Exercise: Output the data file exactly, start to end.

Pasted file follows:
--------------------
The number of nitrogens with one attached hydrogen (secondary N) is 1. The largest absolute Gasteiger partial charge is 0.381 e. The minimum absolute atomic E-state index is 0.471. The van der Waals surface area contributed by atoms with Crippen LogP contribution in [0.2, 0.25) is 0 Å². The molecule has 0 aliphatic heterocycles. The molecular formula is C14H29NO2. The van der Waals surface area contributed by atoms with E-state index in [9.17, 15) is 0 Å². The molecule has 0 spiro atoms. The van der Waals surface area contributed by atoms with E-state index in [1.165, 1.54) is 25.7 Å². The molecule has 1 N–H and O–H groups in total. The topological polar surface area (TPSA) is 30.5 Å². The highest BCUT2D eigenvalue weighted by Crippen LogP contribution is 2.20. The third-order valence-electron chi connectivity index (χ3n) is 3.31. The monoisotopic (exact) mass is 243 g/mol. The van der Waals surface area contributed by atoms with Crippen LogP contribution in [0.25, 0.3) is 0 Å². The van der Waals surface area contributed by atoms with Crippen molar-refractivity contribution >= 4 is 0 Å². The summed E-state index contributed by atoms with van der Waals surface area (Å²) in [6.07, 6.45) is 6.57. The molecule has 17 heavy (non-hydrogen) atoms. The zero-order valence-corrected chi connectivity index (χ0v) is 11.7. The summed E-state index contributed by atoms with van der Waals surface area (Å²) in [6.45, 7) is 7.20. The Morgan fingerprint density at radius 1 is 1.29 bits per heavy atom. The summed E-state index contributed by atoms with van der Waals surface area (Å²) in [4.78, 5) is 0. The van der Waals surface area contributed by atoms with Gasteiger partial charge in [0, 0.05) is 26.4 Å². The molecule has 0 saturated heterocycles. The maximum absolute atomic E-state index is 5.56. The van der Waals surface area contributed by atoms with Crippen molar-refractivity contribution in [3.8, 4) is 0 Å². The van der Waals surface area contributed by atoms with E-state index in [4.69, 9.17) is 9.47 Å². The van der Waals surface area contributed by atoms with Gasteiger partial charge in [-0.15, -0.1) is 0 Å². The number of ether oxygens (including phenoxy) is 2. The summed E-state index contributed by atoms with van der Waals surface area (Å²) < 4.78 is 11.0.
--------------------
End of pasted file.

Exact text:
The number of nitrogens with one attached hydrogen (secondary N) is 1. The largest absolute Gasteiger partial charge is 0.381 e. The minimum absolute atomic E-state index is 0.471. The van der Waals surface area contributed by atoms with Crippen LogP contribution in [0.2, 0.25) is 0 Å². The molecule has 0 aliphatic heterocycles. The molecular formula is C14H29NO2. The van der Waals surface area contributed by atoms with E-state index in [9.17, 15) is 0 Å². The molecule has 0 spiro atoms. The van der Waals surface area contributed by atoms with E-state index in [1.165, 1.54) is 25.7 Å². The molecule has 1 N–H and O–H groups in total. The topological polar surface area (TPSA) is 30.5 Å². The highest BCUT2D eigenvalue weighted by Crippen LogP contribution is 2.20. The third-order valence-electron chi connectivity index (χ3n) is 3.31. The monoisotopic (exact) mass is 243 g/mol. The van der Waals surface area contributed by atoms with Crippen LogP contribution in [0.25, 0.3) is 0 Å². The van der Waals surface area contributed by atoms with Crippen molar-refractivity contribution >= 4 is 0 Å². The summed E-state index contributed by atoms with van der Waals surface area (Å²) in [6.07, 6.45) is 6.57. The molecule has 17 heavy (non-hydrogen) atoms. The zero-order valence-corrected chi connectivity index (χ0v) is 11.7. The summed E-state index contributed by atoms with van der Waals surface area (Å²) in [6.45, 7) is 7.20. The Morgan fingerprint density at radius 1 is 1.29 bits per heavy atom. The summed E-state index contributed by atoms with van der Waals surface area (Å²) in [4.78, 5) is 0. The van der Waals surface area contributed by atoms with Gasteiger partial charge in [0, 0.05) is 26.4 Å². The molecule has 0 saturated heterocycles. The maximum absolute atomic E-state index is 5.56. The van der Waals surface area contributed by atoms with Crippen molar-refractivity contribution in [3.8, 4) is 0 Å². The van der Waals surface area contributed by atoms with E-state index in [4.69, 9.17) is 9.47 Å². The van der Waals surface area contributed by atoms with Gasteiger partial charge in [-0.15, -0.1) is 0 Å². The number of ether oxygens (including phenoxy) is 2. The summed E-state index contributed by atoms with van der Waals surface area (Å²) < 4.78 is 11.0.